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Hopkins on the International Space Station
NASA astronaut Michael Hopkins reads a book titled “Max Goes to the Space Station” in 2014 during a space station outreach activity called Story Time From Space. (Credit: NASA / STFS)

In this age of e-readers, there are still occasions when it’s nice to have a book printed on actual paper – like holiday giving, for instance. But which book works best as a gift for a science geek?

In honor of the 12 days of Christmas, here are a dozen recently published science books that have been well-received and are well-suited for gift wrapping. And if you still want to save a tree, some of them work just fine as e-books as well.

Coffee-table books

Thing Explainer
“Thing Explainer” by Randall Munroe (Credit: Houghton Mifflin Harcourt)

‘Thing Explainer: Complicated Stuff in Simple Words’: Randall Munroe, the cartoonist behind XKCD and the author of “What If,” provides highly visual (and often highly hilarious) explanations for complicated concepts using only the 1,000 most common words in the English language. (Or should that be “the ten hundred most used words”?) For a taste, check out Munroe’s New Yorker piece explaining general relativity in simple words.

‘The Hubble Cosmos: 25 Years of New Vistas in Space’: Space curator David Devorkin and historian Robert Smith team up to trace the 25-year history of the Hubble Space Telescope in 25 richly illustrated vignettes.

‘Arctica: The Vanishing North’: Explorer-photographer Sebastian Copeland pays tribute to Arctic lands and the North Pole in a picture book that will give you chills – not only because of the beauty of the images, but also because of the region’s fragility in a warming world.

Children’s books

Rosie Revere, Engineer
“Rosie Revere, Engineer” (Credit:

‘Rosie Revere, Engineer’: Author Andrea Beaty teams up with illustrator David Roberts to tell the story of a girl who gains the confidence to show off her inventions. “Rosie Revere, Engineer” is one of the children’s books due to be sent to the International Space Station this week for the “Story Time From Space” educational program. (Ages 5-7)

‘Max Goes to Mars’: This is one of five books by Jeffrey Bennett that are being read to kids by astronauts on the space station. Max is a dog that gets into all sorts of space adventures, including trips to the station and to the moon. The Mars book was updated this year with findings from NASA’s Curiosity rover. (Ages 7-9)

‘Creature Features: Twenty-Five Animals Explain Why They Look the Way They Do’: Steve Jenkins and Robin Page blend colorful close-ups of exotic animals with snarky but sweet answers to questions about animal appearance. For example: “Dear Egyptian vulture: Why no feathers on your face?” “Are you sure you want to know? Really? Okay, I’ll tell you. I stick my face into the bodies of the dead animals I eat, and feathers would get pretty messy.” (Ages 4-7)

Science-fiction books

“Seveneves” by Neal Stephenson. (Credit: William Morrow)

‘Seveneves’: What would happen if the moon blew up? Seattle sci-fi luminary Neal Stephenson conjures up a tale of cosmic survival, set exclusively in our corner of the solar system. Stephenson is known for his densely packed, geeky, ultra-long-form novels, and “Seveneves” serves as a classic 880-page example.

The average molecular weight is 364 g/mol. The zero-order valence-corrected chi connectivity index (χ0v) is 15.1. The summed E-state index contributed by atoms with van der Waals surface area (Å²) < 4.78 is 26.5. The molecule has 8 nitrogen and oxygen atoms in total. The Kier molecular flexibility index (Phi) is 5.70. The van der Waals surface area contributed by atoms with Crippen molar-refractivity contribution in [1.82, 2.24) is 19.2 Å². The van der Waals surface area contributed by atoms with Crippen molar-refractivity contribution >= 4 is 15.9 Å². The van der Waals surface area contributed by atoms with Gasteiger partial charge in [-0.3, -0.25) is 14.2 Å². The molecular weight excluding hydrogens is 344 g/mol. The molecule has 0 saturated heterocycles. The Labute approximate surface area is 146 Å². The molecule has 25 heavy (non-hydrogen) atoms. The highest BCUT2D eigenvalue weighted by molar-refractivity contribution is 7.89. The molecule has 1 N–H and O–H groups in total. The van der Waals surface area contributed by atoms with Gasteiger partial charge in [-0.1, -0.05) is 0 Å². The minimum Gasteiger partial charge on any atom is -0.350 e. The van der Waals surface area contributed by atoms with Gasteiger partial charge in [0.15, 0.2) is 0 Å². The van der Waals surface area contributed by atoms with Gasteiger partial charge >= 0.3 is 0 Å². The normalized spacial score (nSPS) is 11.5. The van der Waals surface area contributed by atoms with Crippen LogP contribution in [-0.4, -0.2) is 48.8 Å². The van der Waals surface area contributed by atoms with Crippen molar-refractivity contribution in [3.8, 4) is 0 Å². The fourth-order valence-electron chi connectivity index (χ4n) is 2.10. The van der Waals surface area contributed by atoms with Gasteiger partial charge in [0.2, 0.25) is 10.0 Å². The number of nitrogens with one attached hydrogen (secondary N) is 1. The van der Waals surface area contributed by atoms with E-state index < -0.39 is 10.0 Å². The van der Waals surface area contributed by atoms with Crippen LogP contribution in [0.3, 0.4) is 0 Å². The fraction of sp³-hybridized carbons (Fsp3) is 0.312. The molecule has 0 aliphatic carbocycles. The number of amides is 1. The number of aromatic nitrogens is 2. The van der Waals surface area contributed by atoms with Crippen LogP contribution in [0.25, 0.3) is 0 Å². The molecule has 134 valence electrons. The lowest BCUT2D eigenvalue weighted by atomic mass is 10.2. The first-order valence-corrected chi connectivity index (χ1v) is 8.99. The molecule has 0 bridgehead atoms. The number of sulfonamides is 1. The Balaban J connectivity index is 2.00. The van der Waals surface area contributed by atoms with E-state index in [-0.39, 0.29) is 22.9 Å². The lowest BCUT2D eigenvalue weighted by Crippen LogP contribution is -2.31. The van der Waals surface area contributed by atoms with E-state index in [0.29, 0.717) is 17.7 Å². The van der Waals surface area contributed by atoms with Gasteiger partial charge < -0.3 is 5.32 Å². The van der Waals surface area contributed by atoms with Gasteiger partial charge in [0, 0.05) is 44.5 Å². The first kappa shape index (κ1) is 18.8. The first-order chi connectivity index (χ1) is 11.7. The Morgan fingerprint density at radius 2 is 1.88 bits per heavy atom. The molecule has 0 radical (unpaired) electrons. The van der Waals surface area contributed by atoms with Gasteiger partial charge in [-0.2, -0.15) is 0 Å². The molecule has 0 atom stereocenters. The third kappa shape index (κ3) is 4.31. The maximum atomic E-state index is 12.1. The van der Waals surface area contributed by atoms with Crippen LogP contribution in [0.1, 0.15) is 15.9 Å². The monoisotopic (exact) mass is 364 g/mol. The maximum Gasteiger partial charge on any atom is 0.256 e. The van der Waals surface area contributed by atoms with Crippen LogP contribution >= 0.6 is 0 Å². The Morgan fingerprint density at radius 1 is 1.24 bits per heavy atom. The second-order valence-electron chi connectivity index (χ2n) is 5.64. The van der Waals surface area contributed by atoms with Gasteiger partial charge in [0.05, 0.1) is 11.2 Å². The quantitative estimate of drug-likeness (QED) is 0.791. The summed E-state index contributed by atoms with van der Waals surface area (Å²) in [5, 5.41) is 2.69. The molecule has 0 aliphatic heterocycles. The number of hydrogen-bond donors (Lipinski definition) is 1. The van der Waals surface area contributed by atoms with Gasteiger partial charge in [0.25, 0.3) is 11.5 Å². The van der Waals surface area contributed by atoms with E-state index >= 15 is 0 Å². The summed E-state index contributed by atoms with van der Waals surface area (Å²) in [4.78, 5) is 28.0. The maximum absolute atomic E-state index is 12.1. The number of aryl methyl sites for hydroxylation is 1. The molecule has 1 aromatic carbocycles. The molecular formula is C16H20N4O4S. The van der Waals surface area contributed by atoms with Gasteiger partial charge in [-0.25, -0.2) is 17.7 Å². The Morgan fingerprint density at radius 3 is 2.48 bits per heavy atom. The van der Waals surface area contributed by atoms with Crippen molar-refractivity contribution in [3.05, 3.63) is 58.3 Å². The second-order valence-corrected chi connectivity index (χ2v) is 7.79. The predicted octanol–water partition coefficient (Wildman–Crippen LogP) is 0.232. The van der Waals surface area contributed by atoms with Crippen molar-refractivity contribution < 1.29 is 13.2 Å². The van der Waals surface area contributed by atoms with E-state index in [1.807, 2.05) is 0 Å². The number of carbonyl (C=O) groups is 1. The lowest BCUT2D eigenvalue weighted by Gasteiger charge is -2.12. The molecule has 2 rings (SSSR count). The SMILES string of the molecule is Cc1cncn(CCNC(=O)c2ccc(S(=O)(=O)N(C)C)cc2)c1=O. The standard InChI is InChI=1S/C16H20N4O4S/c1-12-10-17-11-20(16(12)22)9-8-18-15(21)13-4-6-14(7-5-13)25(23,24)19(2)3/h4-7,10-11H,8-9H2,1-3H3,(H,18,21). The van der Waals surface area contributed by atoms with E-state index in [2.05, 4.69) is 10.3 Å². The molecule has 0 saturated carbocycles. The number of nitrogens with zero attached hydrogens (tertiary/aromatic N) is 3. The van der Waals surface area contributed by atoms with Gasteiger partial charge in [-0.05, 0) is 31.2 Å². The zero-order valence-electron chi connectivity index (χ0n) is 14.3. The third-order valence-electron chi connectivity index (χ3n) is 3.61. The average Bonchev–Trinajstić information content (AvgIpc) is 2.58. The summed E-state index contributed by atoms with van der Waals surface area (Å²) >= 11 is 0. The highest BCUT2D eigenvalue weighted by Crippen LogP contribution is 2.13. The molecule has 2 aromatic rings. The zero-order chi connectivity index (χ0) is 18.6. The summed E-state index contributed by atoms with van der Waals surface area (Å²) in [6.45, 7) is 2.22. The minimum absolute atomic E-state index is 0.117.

‘Aurora’: Even if we could travel to other stars, should we? Kim Stanley Robinson’s latest novel follows up on his Mars trilogy and “2312” with the tale of a multigenerational mission to send colonists to Tau Ceti – an effort that leads to some thought-provoking twists.

‘Hollyweird Science: From Quantum Quirks to the Multiverse’: This book isn’t science fiction, but it delves deeply into the science facts (and scientist archetypes) behind the fiction. The authors are Kevin Grazier, a space scientist who’s served as an adviser for movies and TV shows; and Stephen Cass, a senior editor at IEEE Spectrum. They cover Hollywood sci-fi sagas from “The Abyss” to “The Zula Patrol” – with lots about “Star Trek,” but hardly a word about “Star Wars.”


Ada Lovelace
Ada Lovelace plays a starring role in “The Innovators.” (Credit: Alfred Edward Chalon via Science & Society Picture Library)

‘The Innovators: How a Group of Hackers, Geniuses and Geeks Created the Digital Revolution’: Walter Isaacson begins and ends his survey of computational innovators with Lord Byron’s daughter, Ada Lovelace, the woman who pioneered computer programming in the 1840s. Isaacson’s previous books include biographies of individual geniuses, including Benjamin Franklin, Albert Einstein and Steve Jobs. “The Innovators” is different in that it features a dizzying array of characters, including some who are still in the middle of their geeky life stories.

‘The Wright Brothers’: Orville and Wilbur get the full treatment from David McCullough, whose past biographies have focused on the likes of John Adams and Harry Truman. This book delves deeply into the trials and triumphs of two brothers who would surely be called geeks if they lived today – and whose flying inventions arguably had at least as much impact on the world as Adams and Truman did.

‘Elon Musk: Tesla, SpaceX and the Quest for a Fantastic Future’: What makes Elon tick? Ashlee Vance’s biography paints a complex picture of the 21st-century heir to Henry Ford, Thomas Edison and Steve Jobs. Is he a dreamy-eyed visionary who has his heart set on making humanity a multiplanet species? A steely-eyed businessman who drives his employees to extremes? You’ll see both sides in “Elon Musk.”

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